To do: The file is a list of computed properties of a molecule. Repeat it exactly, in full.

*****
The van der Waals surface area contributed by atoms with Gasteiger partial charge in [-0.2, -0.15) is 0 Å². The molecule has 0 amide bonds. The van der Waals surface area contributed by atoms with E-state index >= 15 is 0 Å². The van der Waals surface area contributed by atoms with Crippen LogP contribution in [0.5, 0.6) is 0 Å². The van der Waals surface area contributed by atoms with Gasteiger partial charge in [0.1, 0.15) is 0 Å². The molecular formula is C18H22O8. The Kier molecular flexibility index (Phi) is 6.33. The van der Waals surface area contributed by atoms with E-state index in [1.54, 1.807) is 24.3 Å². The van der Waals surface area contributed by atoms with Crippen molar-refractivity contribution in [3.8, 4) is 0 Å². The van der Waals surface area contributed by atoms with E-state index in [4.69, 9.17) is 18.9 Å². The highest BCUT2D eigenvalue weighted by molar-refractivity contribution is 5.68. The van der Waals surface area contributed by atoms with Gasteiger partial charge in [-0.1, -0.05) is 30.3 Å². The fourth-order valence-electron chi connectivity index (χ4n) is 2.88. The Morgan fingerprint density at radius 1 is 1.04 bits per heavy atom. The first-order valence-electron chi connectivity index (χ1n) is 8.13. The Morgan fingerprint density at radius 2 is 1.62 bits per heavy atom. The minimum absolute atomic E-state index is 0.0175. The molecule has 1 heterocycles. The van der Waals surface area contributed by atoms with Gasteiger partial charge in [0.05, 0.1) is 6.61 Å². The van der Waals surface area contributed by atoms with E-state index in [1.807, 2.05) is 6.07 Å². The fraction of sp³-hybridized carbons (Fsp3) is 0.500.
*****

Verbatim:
The van der Waals surface area contributed by atoms with Gasteiger partial charge in [-0.2, -0.15) is 0 Å². The molecule has 0 amide bonds. The van der Waals surface area contributed by atoms with E-state index >= 15 is 0 Å². The van der Waals surface area contributed by atoms with Crippen LogP contribution in [0.5, 0.6) is 0 Å². The van der Waals surface area contributed by atoms with Gasteiger partial charge in [0.1, 0.15) is 0 Å². The molecular formula is C18H22O8. The Kier molecular flexibility index (Phi) is 6.33. The van der Waals surface area contributed by atoms with E-state index in [1.54, 1.807) is 24.3 Å². The van der Waals surface area contributed by atoms with Crippen molar-refractivity contribution in [3.8, 4) is 0 Å². The van der Waals surface area contributed by atoms with E-state index in [4.69, 9.17) is 18.9 Å². The highest BCUT2D eigenvalue weighted by molar-refractivity contribution is 5.68. The van der Waals surface area contributed by atoms with Gasteiger partial charge in [-0.1, -0.05) is 30.3 Å². The fourth-order valence-electron chi connectivity index (χ4n) is 2.88. The Morgan fingerprint density at radius 1 is 1.04 bits per heavy atom. The first-order valence-electron chi connectivity index (χ1n) is 8.13. The Morgan fingerprint density at radius 2 is 1.62 bits per heavy atom. The minimum absolute atomic E-state index is 0.0175. The molecule has 1 heterocycles. The van der Waals surface area contributed by atoms with Gasteiger partial charge in [0.05, 0.1) is 6.61 Å². The van der Waals surface area contributed by atoms with E-state index in [1.807, 2.05) is 6.07 Å². The fraction of sp³-hybridized carbons (Fsp3) is 0.500.